Marjoe

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Release Date: July 24, 1972
Runtime: 88 minutes
Rating: PG
Studio: Cinema 5 Distributing
Director: Howard Smith; Sarah Kernochan
Cast: Marjoe Gortner

It might be tempting to call Marjoe Gortner a con man. He was a noted evangelist in the days before Jim and Tammy Faye Bakker, “saving” people in exchange for them forking over money to his ministry, money that sometimes people couldn’t really afford to give. He moved from town to town like a one-man travelling sideshow, preaching the gospel of Jesus to those willing and needing to believe it. He was a consummate showman. The interesting thing is, even he would agree with that.

Marjoe (a combination of Mary and Joseph – this kid never had a chance!) Gortner was born into a long lineage of preachers. His mother and father (the latter of whom appears in this movie and speaks of his son as though he were his agent, not his father) were preachers and from an early age (seriously…he was 4 when he first began to preach in front of a congregation), Marjoe was “on.” He was billed as the “World’s Youngest Ordained Minister” and performed his first marriage ceremony at the age of four. His mother and father stole Marjoe’s childhood from him and trained him in the art of evangelical preaching. As Marjoe grew older, he became disillusioned with the game – and by his own frank admission in this film, that’s exactly what it is – and took some time off as a teenager. However, the lure of good money combined with his love of performance eventually drew Marjoe back into preaching the word of God.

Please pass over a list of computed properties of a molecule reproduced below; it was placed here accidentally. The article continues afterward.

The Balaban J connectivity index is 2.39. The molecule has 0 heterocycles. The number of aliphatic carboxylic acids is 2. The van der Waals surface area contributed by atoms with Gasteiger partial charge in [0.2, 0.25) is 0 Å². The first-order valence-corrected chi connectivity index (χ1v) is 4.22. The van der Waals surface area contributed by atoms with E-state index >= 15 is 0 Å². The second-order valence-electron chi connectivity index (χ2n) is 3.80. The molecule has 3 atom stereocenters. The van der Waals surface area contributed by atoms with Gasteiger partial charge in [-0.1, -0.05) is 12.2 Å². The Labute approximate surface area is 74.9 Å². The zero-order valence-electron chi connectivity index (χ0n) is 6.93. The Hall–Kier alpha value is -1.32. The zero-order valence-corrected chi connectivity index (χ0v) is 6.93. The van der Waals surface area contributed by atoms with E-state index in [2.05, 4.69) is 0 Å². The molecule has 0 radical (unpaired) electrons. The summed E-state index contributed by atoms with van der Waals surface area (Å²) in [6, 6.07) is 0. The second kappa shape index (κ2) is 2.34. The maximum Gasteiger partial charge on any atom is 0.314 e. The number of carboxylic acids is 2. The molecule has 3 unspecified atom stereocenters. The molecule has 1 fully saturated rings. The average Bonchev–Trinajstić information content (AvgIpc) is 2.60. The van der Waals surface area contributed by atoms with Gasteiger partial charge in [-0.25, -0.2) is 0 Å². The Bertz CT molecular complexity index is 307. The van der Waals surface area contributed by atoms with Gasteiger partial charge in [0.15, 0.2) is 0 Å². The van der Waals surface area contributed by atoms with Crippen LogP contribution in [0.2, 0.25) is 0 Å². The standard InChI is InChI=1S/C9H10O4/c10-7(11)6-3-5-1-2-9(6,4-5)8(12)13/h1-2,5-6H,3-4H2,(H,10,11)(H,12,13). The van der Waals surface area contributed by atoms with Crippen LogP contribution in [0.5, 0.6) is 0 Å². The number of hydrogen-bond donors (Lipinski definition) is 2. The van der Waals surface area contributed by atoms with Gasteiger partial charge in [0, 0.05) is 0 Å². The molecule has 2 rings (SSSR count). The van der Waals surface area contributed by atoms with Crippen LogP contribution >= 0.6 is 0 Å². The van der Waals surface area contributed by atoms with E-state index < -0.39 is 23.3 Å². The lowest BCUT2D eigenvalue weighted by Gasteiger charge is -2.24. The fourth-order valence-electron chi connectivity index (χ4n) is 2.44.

But Marjoe knew this was all bullshit. This film, the winner of the 1972 Academy Award for Best Documentary Feature, sees Marjoe in front of an audience, whipping them into a frenzy as good evangelists do, and it’s easy to see why he was so good at it. He has a natural showmanship and charisma that would make anyone believe, especially if they were primed to believe in the first place. Yet, there was a flipside to the glories and hallelujahs. We see Marjoe speaking to the film crew about the various tactics and ruses he (and, according to him, all evangelists) uses to play the crowd. He mentions how at certain points, he will throw his arm backward in emphasis and at other times, lurch forward or backward in an almost choreographed routine when proclaiming the name of Jesus or denouncing the Devil. The whole show is carefully staged to reap maximum monetary benefit. There is one particularly shocking moment when, in the middle of one revival, the masses in the crowd are being saved and praising Jesus, yet Marjoe and a cohort are literally in the next room counting the cash that they essentially just swindled from the crowd out front. All of the congregants at all of the revivals depicted in this film are made out to look like chumps based upon what we are seeing and hearing from Marjoe behind the scenes. I mean, on some level, I suppose I kind of knew that tent revivals of this sort were all a big show. It’s just jarring, however, to have one of the stars blowing the whistle.

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